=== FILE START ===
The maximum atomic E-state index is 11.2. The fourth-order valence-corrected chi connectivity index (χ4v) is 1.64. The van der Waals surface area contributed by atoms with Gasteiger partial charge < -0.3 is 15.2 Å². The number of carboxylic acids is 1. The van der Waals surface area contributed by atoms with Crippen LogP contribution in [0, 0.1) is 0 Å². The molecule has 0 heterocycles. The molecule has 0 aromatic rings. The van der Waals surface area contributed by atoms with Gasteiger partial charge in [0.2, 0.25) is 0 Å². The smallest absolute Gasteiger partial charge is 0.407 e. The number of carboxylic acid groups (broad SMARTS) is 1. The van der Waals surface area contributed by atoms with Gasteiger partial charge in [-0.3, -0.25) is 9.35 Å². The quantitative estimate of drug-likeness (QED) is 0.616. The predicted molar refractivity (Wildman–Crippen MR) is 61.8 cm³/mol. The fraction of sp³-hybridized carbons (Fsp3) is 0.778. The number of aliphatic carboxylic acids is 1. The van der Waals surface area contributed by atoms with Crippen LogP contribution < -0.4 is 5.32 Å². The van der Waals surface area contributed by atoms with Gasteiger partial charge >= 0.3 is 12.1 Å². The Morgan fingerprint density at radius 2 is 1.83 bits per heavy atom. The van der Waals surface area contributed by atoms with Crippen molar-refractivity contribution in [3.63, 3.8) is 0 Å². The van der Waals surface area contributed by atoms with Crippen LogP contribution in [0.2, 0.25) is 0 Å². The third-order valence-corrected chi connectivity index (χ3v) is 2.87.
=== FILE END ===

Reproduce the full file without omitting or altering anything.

The maximum atomic E-state index is 11.2. The fourth-order valence-corrected chi connectivity index (χ4v) is 1.64. The van der Waals surface area contributed by atoms with Gasteiger partial charge < -0.3 is 15.2 Å². The number of carboxylic acids is 1. The van der Waals surface area contributed by atoms with Crippen LogP contribution in [0, 0.1) is 0 Å². The molecule has 0 heterocycles. The molecule has 0 aromatic rings. The van der Waals surface area contributed by atoms with Gasteiger partial charge in [0.2, 0.25) is 0 Å². The smallest absolute Gasteiger partial charge is 0.407 e. The number of carboxylic acid groups (broad SMARTS) is 1. The van der Waals surface area contributed by atoms with Gasteiger partial charge in [-0.3, -0.25) is 9.35 Å². The quantitative estimate of drug-likeness (QED) is 0.616. The predicted molar refractivity (Wildman–Crippen MR) is 61.8 cm³/mol. The fraction of sp³-hybridized carbons (Fsp3) is 0.778. The number of aliphatic carboxylic acids is 1. The van der Waals surface area contributed by atoms with Crippen LogP contribution < -0.4 is 5.32 Å². The van der Waals surface area contributed by atoms with Gasteiger partial charge >= 0.3 is 12.1 Å². The Morgan fingerprint density at radius 2 is 1.83 bits per heavy atom. The van der Waals surface area contributed by atoms with Crippen molar-refractivity contribution in [3.63, 3.8) is 0 Å². The van der Waals surface area contributed by atoms with Crippen LogP contribution in [0.2, 0.25) is 0 Å². The third-order valence-corrected chi connectivity index (χ3v) is 2.87.